The Technology Behind YouTube’s Content ID
Of all online platforms, YouTube has had the fiercest dealings with copyright violations in the last three years. The video platform, along with many other content platforms, faces a constant problem of rampant re-posting.
When opportunistic shell accounts re-post or illegally claim another creator’s work as theirs, true content creators lose ad revenue. But if you’re a content creator, you can find comfort that YouTube has your back.
What’s the solution for this digital plagiarism?
Meet YouTube’s Content ID: an AI algorithm built to scan content and protect creators.
As a business owner, you’ll naturally want to understand how the algorithm works. You also need to know how to avoid accidental copyright violation on your company’s profile.
The Initial Problem
YouTube presents a unique opportunity to creators: upload content, generate ad revenue. When someone steals that content, not only is intellectual property now being mishandled. But the creator’s revenue stream is also being taken away.
Before any platform-wide solutions, these creators would have to personally comb through YouTube’s SERPs to find any duplicates of their content. If they happened to find one, they could report it to YouTube headquarters. Sounds time-consuming, right? Fortunately for modern content managers, there’s a better solution.
The Introduction of Content ID
Three years ago, YouTube paired an innovative Content ID program with Copyright Match, using audio and video identification to identify plagiarism. These tools comb YouTube’s library to find and flag any misused trademarked video content for immediate removal.
Creators can also opt to allow YouTube to leave re-posted content untouched, while redirecting that stolen video’s ad revenue to their account.
These tools ensure that creators, be they independent or part of a larger business, don’t lose out on the revenue their videos generate. Likewise, Content ID and Copyright Match prevent a creator’s intellectual property from being misused or plagiarized—even if that act was unintentional.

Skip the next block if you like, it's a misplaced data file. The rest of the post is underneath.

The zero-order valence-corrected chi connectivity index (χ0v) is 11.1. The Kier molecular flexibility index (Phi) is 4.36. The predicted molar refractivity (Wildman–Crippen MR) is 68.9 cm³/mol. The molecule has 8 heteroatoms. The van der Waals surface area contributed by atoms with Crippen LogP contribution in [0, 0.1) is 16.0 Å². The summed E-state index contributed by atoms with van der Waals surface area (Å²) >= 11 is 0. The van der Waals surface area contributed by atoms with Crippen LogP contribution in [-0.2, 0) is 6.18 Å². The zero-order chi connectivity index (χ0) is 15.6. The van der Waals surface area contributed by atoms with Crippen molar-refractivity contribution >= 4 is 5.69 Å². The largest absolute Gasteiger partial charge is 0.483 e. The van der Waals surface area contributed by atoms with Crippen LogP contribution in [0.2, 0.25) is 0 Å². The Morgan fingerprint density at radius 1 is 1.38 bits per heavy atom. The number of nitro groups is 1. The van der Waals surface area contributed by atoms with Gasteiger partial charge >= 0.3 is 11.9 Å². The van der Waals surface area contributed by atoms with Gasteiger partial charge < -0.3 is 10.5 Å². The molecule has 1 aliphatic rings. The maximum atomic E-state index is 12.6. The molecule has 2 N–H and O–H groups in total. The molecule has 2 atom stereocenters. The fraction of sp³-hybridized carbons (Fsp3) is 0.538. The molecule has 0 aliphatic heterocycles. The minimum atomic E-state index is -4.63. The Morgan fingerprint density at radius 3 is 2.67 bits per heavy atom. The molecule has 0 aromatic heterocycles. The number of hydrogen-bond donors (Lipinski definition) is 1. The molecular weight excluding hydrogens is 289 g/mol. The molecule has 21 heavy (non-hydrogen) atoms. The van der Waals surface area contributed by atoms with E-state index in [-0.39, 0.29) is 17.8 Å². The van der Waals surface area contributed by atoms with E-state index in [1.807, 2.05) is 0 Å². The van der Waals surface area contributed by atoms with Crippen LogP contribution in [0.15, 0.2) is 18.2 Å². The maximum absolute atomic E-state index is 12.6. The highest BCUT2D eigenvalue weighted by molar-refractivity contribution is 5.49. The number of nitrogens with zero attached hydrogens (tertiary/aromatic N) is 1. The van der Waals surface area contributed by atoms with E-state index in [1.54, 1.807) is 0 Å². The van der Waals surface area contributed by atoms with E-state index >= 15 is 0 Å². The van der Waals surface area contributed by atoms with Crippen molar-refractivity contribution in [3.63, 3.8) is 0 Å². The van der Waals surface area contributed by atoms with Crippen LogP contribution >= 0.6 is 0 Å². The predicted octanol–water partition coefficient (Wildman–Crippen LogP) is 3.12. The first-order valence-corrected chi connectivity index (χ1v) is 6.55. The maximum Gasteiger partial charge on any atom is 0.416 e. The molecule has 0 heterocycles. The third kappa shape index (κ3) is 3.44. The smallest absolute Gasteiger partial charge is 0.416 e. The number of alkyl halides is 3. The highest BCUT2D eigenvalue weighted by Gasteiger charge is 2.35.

Working with Copyright Algorithms
When posting to YouTube or a site that uses similar copyright matching algorithms, how can you play fair?
Your best bet is to seek out fair-use works. These musical pieces, sound bites, visual clips, or other forms of media are usually free to use, so you won’t violate any copyright laws when you include them in content. Just pay attention to licenses.
For example, a “Creative Commons with Attribution” license requires that you grant credit to the person who created the fair use media you’re sharing.
If you happen to trigger one of YouTube’s copyright violations, don’t panic. YouTube breaks down its copyright strike assignments into four stages:
- Warning. The first time one of your videos is flagged, YouTube will inform you that you’re in violation of copyright. You won’t receive a strike—yet. You can appeal this warning if you believe there’s been an error.
- First strike. You’ll lose your ability to upload videos, live streams, stories, or create thumbnails for your videos for one week. This strike remains on your account for 90 days.
- Second strike. If you post a second video that triggers the copyright algorithm within 90 days, you won’t be able to upload content for two weeks.
- Third strike: YouTube deletes your account from the platform.
Remember: as a profit-generating business, your ability to interact with pieces of media you haven’t created involves playing by copyright laws.
Don’t let an algorithm like YouTube’s give you a black mark because you made a mistake. Read up on the licensure of the content you want to use, and you’ll avoid falling victim to algorithms such as Content ID and Copyright Match.
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